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Allen grew up in the projects as the son of a 15-year old single mother. Their house in Hampton, Virginia lay on top of the city’s sewers. Whenever they burst, the floor would be coated with sewage. Iverson’s biological father who stayed in Connecticut (where the family lived before Allen was born), never played any role in his life, and earlier this year, pledged guilty to stabbing a former girlfriend. Shortly after being born his maternal grandmother – often the pillar in an inner-city family – passed away as well.
Mom Ann had a hard time making ends meet, and the house was often without water or electricity because of unpaid bills. “She did whatever she had to do,” Allen explains, while refusing to elaborate on that cryptic statement. Growing up, Iverson was often responsible for taking care of his younger sisters Brandy (born 1979) and Iiesha (1991), which was especially difficult with the toddler, who suffered frequent seizures.
Mounting medical bills pushed the family further in debt. Ann’s boyfriend, Allen’s de facto father, Michael Freeman has been in and out of jail all of his life. After a car accident got him unemployed once again in 1991, desperate for money Freeman was caught and convicted for drug possesion with intent to distribute. “I didn’t buy cadillacs and diamond rings,” Freeman explains, “I was payin’ bills.”
Iverson used to blame the man who taught him how to play basketball and pushed him to excel at it. Today he’s proud of Freeman. “He never robbed nobody,” said Allen. “He was just tryin’ to feed his family. It would kill him to come from jail and find out how his family was living. One time he came home and just sat down and cried.” Today he’s serving time in the same Virginia jail where Allen was sent in 1993.
Allen said one time he went to visit Freeman in Newport News Correctional Facilities, the same prison he was incarcerated at,And Freeman Shoes were so damaged that Allen took the shoes off his feet and gave them to Micheal and Allen went home barefooted that day.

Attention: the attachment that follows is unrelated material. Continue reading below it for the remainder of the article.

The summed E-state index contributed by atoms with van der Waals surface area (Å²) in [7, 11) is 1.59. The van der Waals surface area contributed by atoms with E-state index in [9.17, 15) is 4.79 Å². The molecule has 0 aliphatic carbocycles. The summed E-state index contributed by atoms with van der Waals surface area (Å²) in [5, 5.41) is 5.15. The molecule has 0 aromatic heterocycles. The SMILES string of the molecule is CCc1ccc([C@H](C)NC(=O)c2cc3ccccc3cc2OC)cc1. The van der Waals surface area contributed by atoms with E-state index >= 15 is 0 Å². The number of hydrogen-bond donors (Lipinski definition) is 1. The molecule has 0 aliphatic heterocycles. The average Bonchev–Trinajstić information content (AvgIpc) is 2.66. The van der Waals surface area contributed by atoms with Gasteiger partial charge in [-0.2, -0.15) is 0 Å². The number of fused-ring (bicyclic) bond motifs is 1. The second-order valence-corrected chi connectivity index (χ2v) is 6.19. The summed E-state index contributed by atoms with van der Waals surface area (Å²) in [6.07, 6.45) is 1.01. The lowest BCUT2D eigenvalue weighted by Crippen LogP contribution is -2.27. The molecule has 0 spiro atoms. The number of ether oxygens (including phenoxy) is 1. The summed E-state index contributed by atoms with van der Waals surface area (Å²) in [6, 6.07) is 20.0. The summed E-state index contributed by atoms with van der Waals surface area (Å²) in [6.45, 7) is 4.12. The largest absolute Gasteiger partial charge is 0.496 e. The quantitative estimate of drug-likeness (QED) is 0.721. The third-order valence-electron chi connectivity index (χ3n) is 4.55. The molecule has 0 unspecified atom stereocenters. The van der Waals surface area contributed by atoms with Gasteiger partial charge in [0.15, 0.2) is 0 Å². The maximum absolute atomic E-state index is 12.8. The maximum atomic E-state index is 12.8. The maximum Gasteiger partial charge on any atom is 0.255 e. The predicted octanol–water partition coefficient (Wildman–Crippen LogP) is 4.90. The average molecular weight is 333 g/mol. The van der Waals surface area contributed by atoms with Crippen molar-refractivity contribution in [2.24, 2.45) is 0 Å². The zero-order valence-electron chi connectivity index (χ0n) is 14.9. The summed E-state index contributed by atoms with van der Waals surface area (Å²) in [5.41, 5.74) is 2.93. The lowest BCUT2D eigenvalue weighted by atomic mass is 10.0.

Iverson’s mom early saw Allen’s basketball skills as a ticket to get out of the projects and live a normal life. She encouraged Allen to keep playing the game he loved so much.. Every time his mother saw him to lose heart she told him “go till the end every time u see the chance”. Despite his rather short and slim body, Allen was never afraid of challenging bigger guys on the court.
At first, when Iverson started playing ball he was about 9-10 years old. He never wanted to play ball-he thought it was too soft. One day, his mum waited for Allen to come home from school – she had bought a pair of Jordan sneakers. “You’re going to basketball practice today”, she said. Iverson cried and didn’t want to go, but his mom made him go. Finally at the court, Allen met some of his football-teammates and enjoyed the new game.
Iverson recalls from his childhood:”Coming home, no lights, no food, sometimes no water. Then when there was water, no hot water. Living in a house where the sewer was busted under the house and having to watch my sister walk around in her socks all day because the floor was wet from the sewage. The smell was making my sister sick.”
Many NBA players grew up in broken homes and tough neighbourhoods and were driven to play basketball with one hope: escape the ghetto. Few had it as bad as him, though.
Being young Iverson had two role models. His mom and Tony Clark. Here’s what Allen has to say about his relationship to Tony: “There was this guy, Tony Clark, and he meant everything to me. He inspired me, somewhat like my mom. He was someone who always told me I could do something with my life. He made me believe I could do it and, see, I never had a role model in my life. I never looked up to no one but my mom. She always told me I could be somebody and I could do something with my life with the talent God gave me, and I always believed it. It was the same with Tony. See, when I skipped school, I’d come hang out with him. He was six, seven years older than me. He’d tell my mom what was going on and my mom would come get me, and I used to cry and scream at him and tell him I hated him. But he was always doing it because he loved me and cared about me. And then to lose him, it was wild. I was like his little man and he used to look out for me, and he even stayed with us for like two years, off and on. He was just going through a lot of things with his family and his girlfriend. And then his girlfriend killed him. I was 15, and I had no more role model, man. Who replaced Tony? One of the guys I deal with right now. Andre Steele. Andre’s 27 or 28 right now, and he really looked out for me back then.”